I lost count of the references to "child bride". Even till relatively modern times, marriage for women in their early teens was completely natural and common in parts of the world, including Europe.
Many Muslims will indeed be offended by this book, and they should make clear why they feel hurt. If our society upholds the right to offend, then the right to be offended goes with it. But it is respect and empathy for their feelings that Muslims want, not fear.
What we need for debate and discussion are accessible histories of all the key figures in Islamic history. As Muslims, instead of honouring these individuals blindly, we will accord them much more respect by opening our eyes to their achievements through critical re-examination of their lives. This cannot be done in an atmosphere of fear and intimidation.
Some Muslims oppose a style of writing and analysis that offers insights into the very human lives these individuals led.
I believe this opposition is misplaced, because that is what we already do with the words and deeds of the Prophet, known as the hadith: we read, empathise and re-apply the essence of those day-to-day experiences.
The crucial issue in creating positive understanding and dialogue through such writings is that they must be historically sound, and see the world through the experiences, morality and realities of the protagonists themselves.
Shelina Zahra Janmohamed's is the author of the Spirit 21 blog. Her book, Love in a Headscarf, will be published in February 2009. Jewel of Medina, by Sherry Jones, is available from international book-sellers - but not currently on sale in the UK.
Some of your comments:
Thank you for such an insightful and intelligent review of this book. It sounds like a huge missed opportunity!
Tina Place, Barnstaple
I'm sick of religious people claiming that they are "personally offended" when their ideas are criticised. If you don't like it then don't buy it, but please stop whining on like a spoilt child about your "right to be offended".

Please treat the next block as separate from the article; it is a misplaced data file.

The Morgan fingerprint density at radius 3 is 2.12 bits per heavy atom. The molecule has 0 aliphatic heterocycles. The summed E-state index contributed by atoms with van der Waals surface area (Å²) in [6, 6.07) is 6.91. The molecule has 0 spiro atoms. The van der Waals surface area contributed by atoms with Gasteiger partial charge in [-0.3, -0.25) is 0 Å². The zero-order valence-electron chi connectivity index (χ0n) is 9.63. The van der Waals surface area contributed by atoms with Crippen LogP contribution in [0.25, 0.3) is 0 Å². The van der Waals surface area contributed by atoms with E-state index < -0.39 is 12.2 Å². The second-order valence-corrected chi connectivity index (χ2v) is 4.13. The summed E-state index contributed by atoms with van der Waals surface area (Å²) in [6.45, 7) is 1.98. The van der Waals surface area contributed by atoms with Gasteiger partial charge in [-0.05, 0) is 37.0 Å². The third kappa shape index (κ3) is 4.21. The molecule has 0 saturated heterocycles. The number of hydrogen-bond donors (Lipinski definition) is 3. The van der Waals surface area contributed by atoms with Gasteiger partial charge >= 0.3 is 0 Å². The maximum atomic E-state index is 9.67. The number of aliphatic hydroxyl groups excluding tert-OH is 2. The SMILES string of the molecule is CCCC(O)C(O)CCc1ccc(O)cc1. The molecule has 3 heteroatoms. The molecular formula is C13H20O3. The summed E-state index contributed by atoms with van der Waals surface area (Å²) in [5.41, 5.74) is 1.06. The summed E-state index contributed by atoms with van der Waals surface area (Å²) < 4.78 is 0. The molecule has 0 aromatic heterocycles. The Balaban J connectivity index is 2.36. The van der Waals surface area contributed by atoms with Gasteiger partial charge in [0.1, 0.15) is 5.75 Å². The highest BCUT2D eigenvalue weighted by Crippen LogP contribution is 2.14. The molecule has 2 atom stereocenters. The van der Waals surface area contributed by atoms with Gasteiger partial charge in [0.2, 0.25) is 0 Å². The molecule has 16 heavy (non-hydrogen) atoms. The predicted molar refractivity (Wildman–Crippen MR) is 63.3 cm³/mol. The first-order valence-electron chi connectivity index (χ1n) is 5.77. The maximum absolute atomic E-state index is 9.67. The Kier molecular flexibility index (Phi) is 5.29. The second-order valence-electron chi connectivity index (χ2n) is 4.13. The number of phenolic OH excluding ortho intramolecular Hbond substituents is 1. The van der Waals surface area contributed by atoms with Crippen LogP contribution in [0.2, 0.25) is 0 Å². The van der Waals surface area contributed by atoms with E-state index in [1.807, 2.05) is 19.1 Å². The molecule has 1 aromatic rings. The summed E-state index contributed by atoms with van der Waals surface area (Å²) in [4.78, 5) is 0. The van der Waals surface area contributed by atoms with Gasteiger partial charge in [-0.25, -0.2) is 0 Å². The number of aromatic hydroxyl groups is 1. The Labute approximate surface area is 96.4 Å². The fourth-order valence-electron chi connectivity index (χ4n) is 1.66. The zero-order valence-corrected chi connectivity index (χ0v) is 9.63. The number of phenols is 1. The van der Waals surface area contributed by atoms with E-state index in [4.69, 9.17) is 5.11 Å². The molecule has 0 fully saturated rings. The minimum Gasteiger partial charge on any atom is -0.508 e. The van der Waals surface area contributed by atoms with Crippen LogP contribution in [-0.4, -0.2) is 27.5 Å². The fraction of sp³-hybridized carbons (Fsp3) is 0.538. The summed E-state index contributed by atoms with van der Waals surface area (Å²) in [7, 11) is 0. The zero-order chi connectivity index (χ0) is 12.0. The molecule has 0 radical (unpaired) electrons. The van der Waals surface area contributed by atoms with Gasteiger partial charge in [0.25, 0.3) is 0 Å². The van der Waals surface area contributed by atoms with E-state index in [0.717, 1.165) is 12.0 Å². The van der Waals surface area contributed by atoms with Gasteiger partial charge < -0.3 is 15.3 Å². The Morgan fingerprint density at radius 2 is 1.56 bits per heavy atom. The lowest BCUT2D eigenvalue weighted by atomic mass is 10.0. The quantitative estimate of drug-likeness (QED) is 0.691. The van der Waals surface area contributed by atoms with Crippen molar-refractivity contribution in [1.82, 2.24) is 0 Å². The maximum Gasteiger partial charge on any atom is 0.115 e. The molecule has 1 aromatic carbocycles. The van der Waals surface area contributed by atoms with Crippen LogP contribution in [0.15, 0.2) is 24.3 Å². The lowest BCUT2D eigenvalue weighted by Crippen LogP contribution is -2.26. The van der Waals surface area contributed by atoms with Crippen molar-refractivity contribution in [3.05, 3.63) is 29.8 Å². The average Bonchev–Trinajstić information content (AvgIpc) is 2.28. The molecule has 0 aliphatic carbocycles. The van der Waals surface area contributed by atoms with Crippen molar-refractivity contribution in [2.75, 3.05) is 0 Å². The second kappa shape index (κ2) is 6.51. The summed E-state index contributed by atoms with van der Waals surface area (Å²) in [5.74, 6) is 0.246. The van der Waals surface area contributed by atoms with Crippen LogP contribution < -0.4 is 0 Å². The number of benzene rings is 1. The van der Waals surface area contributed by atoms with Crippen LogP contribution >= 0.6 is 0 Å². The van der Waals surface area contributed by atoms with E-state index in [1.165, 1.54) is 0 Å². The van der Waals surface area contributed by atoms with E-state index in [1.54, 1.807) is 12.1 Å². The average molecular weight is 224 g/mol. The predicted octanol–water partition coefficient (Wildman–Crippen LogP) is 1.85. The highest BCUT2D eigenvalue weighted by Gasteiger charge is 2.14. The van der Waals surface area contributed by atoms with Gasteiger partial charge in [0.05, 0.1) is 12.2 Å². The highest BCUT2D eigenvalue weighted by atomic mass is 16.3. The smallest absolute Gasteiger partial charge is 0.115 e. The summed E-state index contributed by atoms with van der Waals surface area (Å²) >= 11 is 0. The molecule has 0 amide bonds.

Franchesca Mullin, Belfast, Northern Ireland
For this book not to be published due to the possibility of a violent backlash is shocking and represents another blow against our civil freedom.
How can this be freedom of speech, when you slander someone's beloved? What happens if someone writes such filth about Jesus (May God have mercy on him) or any loved person for that matter! What is wrong with the world!
Khalid Abdul, Warsaw, Poland
I am a Muslim and the only thing I want to say is "Who cares!". The book is very much a sleazy quasi-erotic novel for middle-aged women and, might I add, a bad one at that. This is the age of tabloids, we will always have people insulting our loved ones. We just have to "grow up". If we want to encourage understanding on the teachings and culture of Islam, we should do it by promoting intellectually stimulating literature and making it accessible to ordinary public not by casting a spotlight on a second-rate novel.
Mohammad, Sunderland, UK
I would like to see more REAL information and history on Islam. I remember religious education in school, one lesson each on Islam, Judaism and Hinduism and the rest was Christian theology. This needs to change